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WGU C785 Lipid Metabolism and Disease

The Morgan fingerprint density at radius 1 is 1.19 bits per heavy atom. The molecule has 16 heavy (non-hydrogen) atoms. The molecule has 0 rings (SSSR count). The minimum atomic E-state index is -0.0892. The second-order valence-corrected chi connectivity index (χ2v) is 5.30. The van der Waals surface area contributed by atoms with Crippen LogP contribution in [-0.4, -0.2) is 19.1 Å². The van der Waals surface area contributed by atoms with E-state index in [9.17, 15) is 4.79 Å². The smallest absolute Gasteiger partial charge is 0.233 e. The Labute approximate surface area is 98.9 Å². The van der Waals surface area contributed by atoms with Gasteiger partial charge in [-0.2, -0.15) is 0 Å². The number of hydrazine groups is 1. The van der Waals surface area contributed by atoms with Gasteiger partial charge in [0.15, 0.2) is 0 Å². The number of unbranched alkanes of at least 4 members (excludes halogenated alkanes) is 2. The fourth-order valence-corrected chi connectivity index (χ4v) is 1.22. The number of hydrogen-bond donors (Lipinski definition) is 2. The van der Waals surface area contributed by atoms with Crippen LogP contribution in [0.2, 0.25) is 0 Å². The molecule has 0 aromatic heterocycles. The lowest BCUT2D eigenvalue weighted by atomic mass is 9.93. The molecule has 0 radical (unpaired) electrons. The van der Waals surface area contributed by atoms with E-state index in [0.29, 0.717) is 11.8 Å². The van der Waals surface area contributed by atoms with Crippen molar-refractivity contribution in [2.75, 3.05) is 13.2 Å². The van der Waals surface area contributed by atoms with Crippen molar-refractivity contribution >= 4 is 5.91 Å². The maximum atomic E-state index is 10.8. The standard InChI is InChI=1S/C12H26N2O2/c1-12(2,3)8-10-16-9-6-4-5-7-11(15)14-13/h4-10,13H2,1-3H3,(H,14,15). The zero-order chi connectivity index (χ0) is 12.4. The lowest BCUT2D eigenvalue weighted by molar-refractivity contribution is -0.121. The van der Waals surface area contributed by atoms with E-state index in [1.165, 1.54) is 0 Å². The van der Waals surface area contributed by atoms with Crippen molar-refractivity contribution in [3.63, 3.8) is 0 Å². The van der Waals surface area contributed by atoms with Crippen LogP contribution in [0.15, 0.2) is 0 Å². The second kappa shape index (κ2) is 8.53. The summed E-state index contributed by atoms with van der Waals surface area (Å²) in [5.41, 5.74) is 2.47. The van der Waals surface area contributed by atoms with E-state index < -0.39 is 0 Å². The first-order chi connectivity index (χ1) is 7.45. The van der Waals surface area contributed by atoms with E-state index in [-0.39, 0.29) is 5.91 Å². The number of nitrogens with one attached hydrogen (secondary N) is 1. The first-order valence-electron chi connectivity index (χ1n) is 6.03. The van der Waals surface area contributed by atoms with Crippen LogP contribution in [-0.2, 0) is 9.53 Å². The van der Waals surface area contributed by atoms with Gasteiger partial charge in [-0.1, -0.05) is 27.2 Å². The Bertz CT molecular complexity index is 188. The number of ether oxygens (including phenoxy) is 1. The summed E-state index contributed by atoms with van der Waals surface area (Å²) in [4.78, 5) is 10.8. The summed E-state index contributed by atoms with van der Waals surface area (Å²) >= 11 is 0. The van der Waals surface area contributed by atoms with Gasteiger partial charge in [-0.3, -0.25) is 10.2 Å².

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WGU C785 Lipid Metabolism and Disease Learning Objective ANS Given a clinical scenario/vignette (e.g., a patient suffering from ketoacidosis, MCADD, hypertriglyceridemia), the student will iden... tify the impact a defect in lipid metabolism (e.g., cholesterol, ketone bodies) would have. (2 questions on the assessment) 1. Acetyl-CoA is the starting material used to make fatty acids. Fatty acid synthesis occurs in the cell cytosol but acetyl-CoA is produced in the mitochondria and cannot be transported across the mitochondrial membrane. How does the cell overcome this issue? ANS Acetyl-CoA is converted to citric acid for export out of the mitochondrion then reconverted to acetyl-CoA in the cytoplasm 2. Regulation of carbohydrate and fatty acid metabolism are connected. Both insulin and glucagon play a role in that regulation. Glucagon is released after fasting, when blood glucose is low, to stimulate glucose production and mobilize energy. Release of glucagon would decrease all of the following EXCEPT: ANS Glycogenolysis Glucagon stimulates glycogenolysis to release glucose for the liver to export to the bloodstream when blood sugar is low. 3. Which of the following contributes to the development of ketoacidosis in a diabetic patient? ANS Increased beta oxidation of fatty acids in the absence of insulin signalling In the absence of insulin, beta oxidation (fatty acid breakdown) will increase. Increased fatty acid breakdown leads to buildup of acetyl-CoA, which is used to make ketone bodies (ketogenesis). Excessive amounts of ketone bodies lower blood pH, which leads to diabetic ketoacidosis. 4. Fatty acid chains can range anywhere from 4 to 36 carbons. When enzymes that are specific for breaking down a particular length of fatty acid chain are defective, fatal diseases occur. Which of the following diseases is associated with failure to breakdown fatty acids? ANS MCADD (Medium-chain acyl-CoA dehydrogenase deficiency) MCADD is a disease that results from a defect in the beta oxidation of medium-chain fatty acids. MCADD usually presents in infants as vomiting and/or lack of energy due to their inability to utilize medium-chain fatty acids. [Show More]

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